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Nikki DeLoach Talks Two Turtle Doves, Authenticity, and Advocacy [Exclusive]

[Warning: General spoilers ahead.]

Nikki DeLoach is back on Hallmark Channel tomorrow night with a new holiday movie that reunited her with Love to the Rescue co-stars Michael Rady and Michaela Russell and that film’s writer, Sarah Montana. Two Turtle Doves is a warm, touching film that acknowledges that the holidays aren’t always quite so shiny and happy for everyone, especially for people doing their best to put one foot in front of the other on a path laden with grief and sorrow.

Two Turtle Doves

In the movie, DeLoach plays Dr. Sharon Harper, a neuroscientist who dwells in the matters of the brain and finds herself tested and awash in emotions when she returns to her late grandmother’s home for the first Christmas since her death. Luckily, her grandmother has assigned her a to-do list to help navigate that. A “12 steps of Christmas,” if you will. She shares those steps with the family next door. Single dad Sam (Rady) and his daughter Mikayla (Russell), and brother, Alex (Zach Tinker).

I spoke with DeLoach earlier this week about diving deep into matters of the heart and mind, reteaming with her Hallmark tribe, and being a voice for women and Alzheimer’s. “Lesley Demetriades, the director, came to Hallmark with this idea. She’s one of the deepest, most kind, compassionate, intelligent souls I’ve ever known. Outside of directing, she helps people move through grief and trauma. It’s not a second job, It’s a calling, I would say, and she’s really helped a lot of people,” says DeLoach.

“She wanted to tell a story, she and her mother, [Christine], came up with this idea, about, “What is it like to move through grief during the holidays? What does it do to your body?’ The way Sarah brilliantly brought it to life is to have this character, whose job it is to research trauma on the brain and body…Grief is part of trauma. What happens when this character who [is supposed to] have all the answers [doesn’t have them] for herself when she’s going through that thing?”

Two Turtle Doves

“The second Lesley told me about it, I wanted to do it. It’s fascinating and interesting. We have our jobs that pay our bills and then we have everything else where we want to be good in the world and investigate life’s big questions of, ‘How does trauma affect the brain and why aren’t we taking this more seriously and talking about it?’ How do we do that in the context of  a Hallmark movie [which usually] keeps things light. That’s where we bring in the mystery and love.”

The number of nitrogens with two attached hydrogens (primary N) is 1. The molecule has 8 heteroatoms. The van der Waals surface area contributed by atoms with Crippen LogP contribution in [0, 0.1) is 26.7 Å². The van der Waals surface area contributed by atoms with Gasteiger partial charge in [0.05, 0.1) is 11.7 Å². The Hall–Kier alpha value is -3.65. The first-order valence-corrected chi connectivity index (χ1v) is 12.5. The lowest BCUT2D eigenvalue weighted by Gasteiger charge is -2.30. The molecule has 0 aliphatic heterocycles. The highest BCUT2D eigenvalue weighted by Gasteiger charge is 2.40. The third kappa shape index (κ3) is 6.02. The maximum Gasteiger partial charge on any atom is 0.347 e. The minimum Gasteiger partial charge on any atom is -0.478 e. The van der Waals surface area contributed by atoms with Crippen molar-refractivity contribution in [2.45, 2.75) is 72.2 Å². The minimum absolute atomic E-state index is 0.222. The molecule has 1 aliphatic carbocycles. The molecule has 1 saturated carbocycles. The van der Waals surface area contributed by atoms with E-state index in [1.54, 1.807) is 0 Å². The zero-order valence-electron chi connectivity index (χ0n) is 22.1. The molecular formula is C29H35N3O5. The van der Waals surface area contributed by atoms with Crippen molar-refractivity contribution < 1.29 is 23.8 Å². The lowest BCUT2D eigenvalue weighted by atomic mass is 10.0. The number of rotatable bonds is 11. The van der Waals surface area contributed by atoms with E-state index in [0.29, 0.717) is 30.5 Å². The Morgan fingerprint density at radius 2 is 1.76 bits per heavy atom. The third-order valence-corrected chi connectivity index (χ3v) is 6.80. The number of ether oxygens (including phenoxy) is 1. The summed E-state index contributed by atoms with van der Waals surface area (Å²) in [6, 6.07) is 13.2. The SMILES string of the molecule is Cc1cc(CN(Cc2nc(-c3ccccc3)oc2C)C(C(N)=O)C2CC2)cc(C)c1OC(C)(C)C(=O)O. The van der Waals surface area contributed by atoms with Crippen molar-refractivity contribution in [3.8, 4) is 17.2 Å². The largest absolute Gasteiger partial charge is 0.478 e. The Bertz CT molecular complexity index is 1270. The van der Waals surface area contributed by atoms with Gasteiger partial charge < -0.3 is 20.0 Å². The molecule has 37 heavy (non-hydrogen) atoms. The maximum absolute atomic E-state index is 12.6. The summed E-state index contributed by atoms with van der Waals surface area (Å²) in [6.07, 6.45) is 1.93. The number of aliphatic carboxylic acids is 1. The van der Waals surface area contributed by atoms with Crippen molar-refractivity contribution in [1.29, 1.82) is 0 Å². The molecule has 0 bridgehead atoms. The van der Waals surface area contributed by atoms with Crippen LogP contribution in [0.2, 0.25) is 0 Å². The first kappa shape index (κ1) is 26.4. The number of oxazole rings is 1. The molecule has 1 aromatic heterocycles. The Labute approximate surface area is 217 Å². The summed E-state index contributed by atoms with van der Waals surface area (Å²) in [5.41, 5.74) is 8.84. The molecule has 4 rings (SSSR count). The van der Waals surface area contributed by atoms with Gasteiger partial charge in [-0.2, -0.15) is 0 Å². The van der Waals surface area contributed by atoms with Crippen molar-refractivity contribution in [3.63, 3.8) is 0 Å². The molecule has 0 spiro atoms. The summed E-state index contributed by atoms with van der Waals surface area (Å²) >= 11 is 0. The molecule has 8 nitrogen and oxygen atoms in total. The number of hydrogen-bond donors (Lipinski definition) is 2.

“[Sam] is grieving his wife and I am grieving my grandmother. [In life], we’re all going to go through this. We don’t have to go through it alone. That’s a big theme in the movie. The journey and the path of grieving is like a ride. One day, you’re happy and the next, you ‘re reminded of [your loss]. And you can find love along the way.”

“The key to all of that is openness. You just have to be brave and courageous enough to open yourself up and find the love inside of what may be a painful experience. I’m really proud of Hallmark for telling this story. I know it’s a bit of a departure. I feel like it’s time for Hallmark to tell bigger stories and I’m really, really happy that I get to be a part of it.”

Two Turtle Doves

DeLoach was instrumental in getting the band back together after the script came her way. “I called this whole crew ‘The A Team.’ We had Ashley Squires, the creative executive at Hallmark, who’s so smart and brave and pushing the needle forward in her storytelling with every movie she does, and Sarah and Lesley, who are one-of-a kind souls,” she shares.

“And Michael and Michaela are creative soulmates for me. Every once in a while, you meet someone where it just happens there’s no work or effort that has to be put into [creating chemistry]. It’s connected and deep and authentic and joyful and creative and inspiring. They are two of those people in my life. To be able to do two movies this year with them was an absolute dream. I’m begging Hallmark to put us on a TV show together. This magical combination doesn’t happen very often. We love each other so deeply.”